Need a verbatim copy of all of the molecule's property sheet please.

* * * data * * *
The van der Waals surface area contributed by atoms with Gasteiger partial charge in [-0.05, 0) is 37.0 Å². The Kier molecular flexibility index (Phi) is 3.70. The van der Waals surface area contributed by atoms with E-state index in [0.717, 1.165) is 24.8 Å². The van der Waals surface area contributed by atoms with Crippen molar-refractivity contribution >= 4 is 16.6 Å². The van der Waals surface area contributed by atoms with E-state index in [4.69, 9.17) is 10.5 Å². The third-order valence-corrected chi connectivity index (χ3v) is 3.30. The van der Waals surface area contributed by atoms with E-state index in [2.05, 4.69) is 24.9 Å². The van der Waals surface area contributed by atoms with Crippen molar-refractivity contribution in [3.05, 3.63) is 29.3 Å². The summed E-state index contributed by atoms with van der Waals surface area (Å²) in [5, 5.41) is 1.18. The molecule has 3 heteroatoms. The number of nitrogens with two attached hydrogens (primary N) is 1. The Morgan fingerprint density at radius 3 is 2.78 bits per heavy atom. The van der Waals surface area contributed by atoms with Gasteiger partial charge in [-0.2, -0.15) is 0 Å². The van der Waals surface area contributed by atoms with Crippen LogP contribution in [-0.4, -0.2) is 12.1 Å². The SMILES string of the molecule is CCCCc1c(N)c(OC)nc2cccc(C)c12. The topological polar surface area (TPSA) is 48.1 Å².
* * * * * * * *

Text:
The van der Waals surface area contributed by atoms with Gasteiger partial charge in [-0.05, 0) is 37.0 Å². The Kier molecular flexibility index (Phi) is 3.70. The van der Waals surface area contributed by atoms with E-state index in [0.717, 1.165) is 24.8 Å². The van der Waals surface area contributed by atoms with Crippen molar-refractivity contribution >= 4 is 16.6 Å². The van der Waals surface area contributed by atoms with E-state index in [4.69, 9.17) is 10.5 Å². The third-order valence-corrected chi connectivity index (χ3v) is 3.30. The van der Waals surface area contributed by atoms with E-state index in [2.05, 4.69) is 24.9 Å². The van der Waals surface area contributed by atoms with Crippen molar-refractivity contribution in [3.05, 3.63) is 29.3 Å². The summed E-state index contributed by atoms with van der Waals surface area (Å²) in [5, 5.41) is 1.18. The molecule has 3 heteroatoms. The number of nitrogens with two attached hydrogens (primary N) is 1. The Morgan fingerprint density at radius 3 is 2.78 bits per heavy atom. The van der Waals surface area contributed by atoms with Gasteiger partial charge in [-0.2, -0.15) is 0 Å². The van der Waals surface area contributed by atoms with Crippen LogP contribution in [-0.4, -0.2) is 12.1 Å². The SMILES string of the molecule is CCCCc1c(N)c(OC)nc2cccc(C)c12. The topological polar surface area (TPSA) is 48.1 Å².